Stress Less


By Aneira M W Prakash:

The human mind and human behaviour are tricky and complex operations to understand, especially if you’re not a doctor or in the medical profession (as I am not).

But I realised I may have a distinct advantage in this field, not because I study it but because I experience it. I want to share some simple steps that can go a long way to helping soothe your psyche and assist development of a happy, healthy and prosperous life.

Mental health issues, stress, anxiety and depression are the most common yet the hardest to fight and overcome. However with the use of this guide, your mindset will improve and you will find yourself ready and able to take a few steps out of your comfort zone. Stress is a normal and healthy part of every adult’s life; it’s only when it is excessive that there is a problem.

Stress and anxiety can come hand-in-hand because they are somewhat interrelated, and when we say “stress” we don’t mean a once-off feeling such as stressing before a job interview. We mean the stress that you feel about the little things, everyday, every minute, sometimes even randomly and we don’t always know what triggers it.

There are many reasons why people stress; pressure at home from friends and family, financial issues, lack of confidence and self esteem, and maybe something you developed as a child.

As someone who is diagnosed with generalised stress and anxiety, let me tell you a little bit about what I stress about. I stress about parking too far away, going to the shopping centre or out in public, I stress about problems my friends have and situations beyond my control. We sometimes stress about other people’s perceptions of us, especially living as we do in a society heavily reliant on the internet and social media, it’s always best to keep in mind that not everyone will always like you or take the time to get to know you. A lot of people will pre-judge you by your actions and style but it’s their loss, the key is to understand and acknowledge that the only opinions that matter to you, are the ones you allow.

Now I mentioned earlier that there is a relationship between stress and anxiety. Well, allow me to elaborate. The stress or tension you feel in a situation, the stress that regularly leaves you with a feeling of anxiety, butterflies in stomach, heart palpitations in your ear or head, sweaty palms, red face etc, is associated with guess what ? YOUR MINDSET. Of course, telling people with this condition to change their thinking and just suck it up normally makes it worse. This is because they feel a little bit more inadequate now because they can’t overcome it that easily! There are some muscle exercises you can do; if you’re like me and can’t help but tense your body. If you experience heart palpitations, that means you’re fired up on adrenaline, which isn’t bad or harmful, it means your body is trying to help you by responding to your anxiety and stress. Your body thinks you need extra energy for this situation. This is called ‘Fight or Flight mode’ .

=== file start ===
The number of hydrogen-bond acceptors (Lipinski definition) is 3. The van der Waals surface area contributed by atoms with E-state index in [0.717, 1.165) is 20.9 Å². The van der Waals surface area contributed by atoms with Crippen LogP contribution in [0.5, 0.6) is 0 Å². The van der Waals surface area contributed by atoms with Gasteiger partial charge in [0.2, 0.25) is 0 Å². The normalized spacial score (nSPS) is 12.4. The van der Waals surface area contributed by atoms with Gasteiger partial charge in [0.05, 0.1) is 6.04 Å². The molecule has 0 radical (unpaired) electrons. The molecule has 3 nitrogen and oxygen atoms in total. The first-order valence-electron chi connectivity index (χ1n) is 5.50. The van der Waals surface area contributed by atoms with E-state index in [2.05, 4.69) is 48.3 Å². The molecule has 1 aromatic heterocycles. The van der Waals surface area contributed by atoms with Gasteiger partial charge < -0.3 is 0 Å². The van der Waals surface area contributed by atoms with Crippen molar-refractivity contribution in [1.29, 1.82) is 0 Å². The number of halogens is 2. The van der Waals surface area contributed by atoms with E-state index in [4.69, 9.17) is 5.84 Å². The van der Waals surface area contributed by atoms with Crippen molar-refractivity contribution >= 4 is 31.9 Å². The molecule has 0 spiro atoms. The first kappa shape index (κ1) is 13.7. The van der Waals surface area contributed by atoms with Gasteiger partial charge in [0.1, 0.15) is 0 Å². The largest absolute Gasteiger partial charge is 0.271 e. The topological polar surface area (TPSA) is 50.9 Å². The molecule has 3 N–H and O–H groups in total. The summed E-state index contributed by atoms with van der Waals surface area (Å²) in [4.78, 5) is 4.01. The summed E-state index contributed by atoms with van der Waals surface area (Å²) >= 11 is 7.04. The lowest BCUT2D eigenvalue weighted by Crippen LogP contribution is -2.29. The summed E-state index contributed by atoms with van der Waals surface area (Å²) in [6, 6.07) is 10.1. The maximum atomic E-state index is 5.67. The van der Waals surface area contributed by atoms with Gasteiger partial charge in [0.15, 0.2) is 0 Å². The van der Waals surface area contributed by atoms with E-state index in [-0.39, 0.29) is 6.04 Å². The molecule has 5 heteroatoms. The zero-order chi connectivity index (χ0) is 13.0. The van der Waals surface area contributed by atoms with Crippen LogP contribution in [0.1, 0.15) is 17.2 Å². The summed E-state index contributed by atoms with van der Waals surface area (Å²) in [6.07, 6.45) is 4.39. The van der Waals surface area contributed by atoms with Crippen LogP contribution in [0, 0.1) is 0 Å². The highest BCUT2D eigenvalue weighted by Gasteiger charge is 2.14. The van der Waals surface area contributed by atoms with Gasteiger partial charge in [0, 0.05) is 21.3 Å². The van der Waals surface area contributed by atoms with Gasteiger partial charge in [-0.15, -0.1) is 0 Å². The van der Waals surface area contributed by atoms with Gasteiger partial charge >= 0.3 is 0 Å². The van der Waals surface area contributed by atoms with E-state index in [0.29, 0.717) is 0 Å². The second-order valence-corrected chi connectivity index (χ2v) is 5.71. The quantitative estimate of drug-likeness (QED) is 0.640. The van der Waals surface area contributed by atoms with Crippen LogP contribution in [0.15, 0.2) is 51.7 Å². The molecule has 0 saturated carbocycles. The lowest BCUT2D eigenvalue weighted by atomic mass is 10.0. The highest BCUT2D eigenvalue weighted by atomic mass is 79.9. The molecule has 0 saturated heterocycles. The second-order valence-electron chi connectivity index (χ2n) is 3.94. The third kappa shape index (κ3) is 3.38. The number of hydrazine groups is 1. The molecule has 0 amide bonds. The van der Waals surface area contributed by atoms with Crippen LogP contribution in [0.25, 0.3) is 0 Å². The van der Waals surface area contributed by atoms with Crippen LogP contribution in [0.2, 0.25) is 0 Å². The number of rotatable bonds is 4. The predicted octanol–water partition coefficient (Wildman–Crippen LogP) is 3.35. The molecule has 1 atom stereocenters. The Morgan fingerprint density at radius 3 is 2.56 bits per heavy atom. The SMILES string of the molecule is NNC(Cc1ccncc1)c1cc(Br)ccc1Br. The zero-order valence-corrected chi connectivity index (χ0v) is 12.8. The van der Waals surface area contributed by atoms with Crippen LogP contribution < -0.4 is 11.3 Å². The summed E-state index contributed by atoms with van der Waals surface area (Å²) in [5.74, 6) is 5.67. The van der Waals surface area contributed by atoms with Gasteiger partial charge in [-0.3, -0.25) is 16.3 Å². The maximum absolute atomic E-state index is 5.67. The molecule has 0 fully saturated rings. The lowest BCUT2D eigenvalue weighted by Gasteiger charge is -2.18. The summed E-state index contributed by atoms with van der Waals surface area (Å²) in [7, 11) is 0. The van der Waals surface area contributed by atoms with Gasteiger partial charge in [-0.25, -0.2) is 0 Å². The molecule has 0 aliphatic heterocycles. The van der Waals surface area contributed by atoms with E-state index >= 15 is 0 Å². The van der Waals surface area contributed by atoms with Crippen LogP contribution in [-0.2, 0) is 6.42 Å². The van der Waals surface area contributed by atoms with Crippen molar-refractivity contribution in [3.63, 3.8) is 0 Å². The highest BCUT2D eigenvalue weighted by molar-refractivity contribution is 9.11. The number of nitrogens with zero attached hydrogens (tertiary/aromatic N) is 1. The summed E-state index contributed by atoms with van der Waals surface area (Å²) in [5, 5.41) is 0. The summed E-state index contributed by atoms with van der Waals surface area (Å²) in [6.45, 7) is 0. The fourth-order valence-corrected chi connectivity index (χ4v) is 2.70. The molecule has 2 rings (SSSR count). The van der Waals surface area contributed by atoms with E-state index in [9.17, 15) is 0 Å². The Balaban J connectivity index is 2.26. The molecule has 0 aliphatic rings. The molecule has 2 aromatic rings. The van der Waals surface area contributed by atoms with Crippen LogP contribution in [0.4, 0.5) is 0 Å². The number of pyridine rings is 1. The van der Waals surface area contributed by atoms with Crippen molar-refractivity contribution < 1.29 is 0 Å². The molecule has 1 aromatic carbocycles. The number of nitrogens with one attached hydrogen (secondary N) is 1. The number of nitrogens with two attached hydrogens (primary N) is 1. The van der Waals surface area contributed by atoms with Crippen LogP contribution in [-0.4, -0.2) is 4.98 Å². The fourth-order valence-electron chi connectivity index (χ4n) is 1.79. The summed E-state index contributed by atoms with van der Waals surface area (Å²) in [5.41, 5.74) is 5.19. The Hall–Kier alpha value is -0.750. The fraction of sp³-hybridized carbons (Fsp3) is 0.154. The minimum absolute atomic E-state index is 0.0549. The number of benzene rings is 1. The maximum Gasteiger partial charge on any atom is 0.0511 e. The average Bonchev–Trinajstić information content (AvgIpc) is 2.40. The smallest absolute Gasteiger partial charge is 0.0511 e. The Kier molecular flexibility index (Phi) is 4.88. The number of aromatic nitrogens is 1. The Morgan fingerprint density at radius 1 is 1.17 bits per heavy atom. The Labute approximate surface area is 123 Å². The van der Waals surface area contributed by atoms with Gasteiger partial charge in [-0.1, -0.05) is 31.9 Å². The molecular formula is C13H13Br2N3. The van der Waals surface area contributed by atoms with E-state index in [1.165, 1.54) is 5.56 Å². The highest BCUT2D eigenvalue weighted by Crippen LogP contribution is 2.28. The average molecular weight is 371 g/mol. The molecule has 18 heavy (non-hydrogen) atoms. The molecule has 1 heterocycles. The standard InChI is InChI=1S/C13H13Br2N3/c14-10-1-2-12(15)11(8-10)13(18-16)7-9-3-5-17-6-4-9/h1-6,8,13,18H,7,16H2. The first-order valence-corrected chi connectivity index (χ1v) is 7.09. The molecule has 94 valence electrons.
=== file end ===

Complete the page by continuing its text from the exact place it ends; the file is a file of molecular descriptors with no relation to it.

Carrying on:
When you experience fight or flight, your body is amped, ready to stay and fight or to run away. The best way to combat it is to try to calm down or use up your adrenaline. If you can at the time, go for a run, listen to your favourite song, soothe yourself with what relaxes you. The first step is AWARENESS AND ACKNOWLEDGEMENT. Once you accept this as a condition you have, you become aware of it, like a habit. The key to the muscle exercises is to identify your stress triggers and how your body responds. For example, my trigger seemed to be university (which sounds normal) except for the fact that I didn’t fear or stress about assignments or exams. I stressed about the people in my class and contributing my answers by talking aloud.  It got so bad, that thinking about attending university seminars had me in panic attack fits to the point where I didn’t physically go into class, which affected my attendance and I think you see where this is going.

Anyway once I realised that was my trigger and how my body locked up and tensed, I started to work slowly on my breathing, inhaling and exhaling with a clear mind. I then noticed my jaw used to tense, so I would tense my jaw even more and then release and continue until I could feel the relief literally pour out. The same with my shoulders (one at a time) and every other part of me that was tense. And the final step (the big one) in this relaxation; think of how far you have come, all your good times, your triumphs, your biggest achievements and all the positive things people have said about you.  It even helps if you write them out; there is always something or someone that has pushed us and lifted us to where we are today. Hold onto that realisation. This exercise is to empower you, to give you the confidence you so rightfully deserve, to push you to places you never thought possible and to help you wake up every morning or (night) with maybe not a huge smile, but a sense of accomplishment….. a sense of purpose.

P.s if you didn’t know this already, our university offers free counselling to students, look up the building, make an appointment and take the first step to freedom.


For immediate crisis intervention when life may be in danger, call 000 or go to your local hospital emergency department.

Western Sydney University Counselling Service office hours are Monday to Friday 9am – 5pm.
(02) 9852 5199

Office locations

Bankstown – Building 11

Campbelltown – Building 16

Hawkesbury – Building K4 (Monday – Thursday)

Parramatta – Building EJd

Penrith (Kingswood) – Building P, room 1.04


IMAGE: Mariana Zanatta

Aneira M W Prakash

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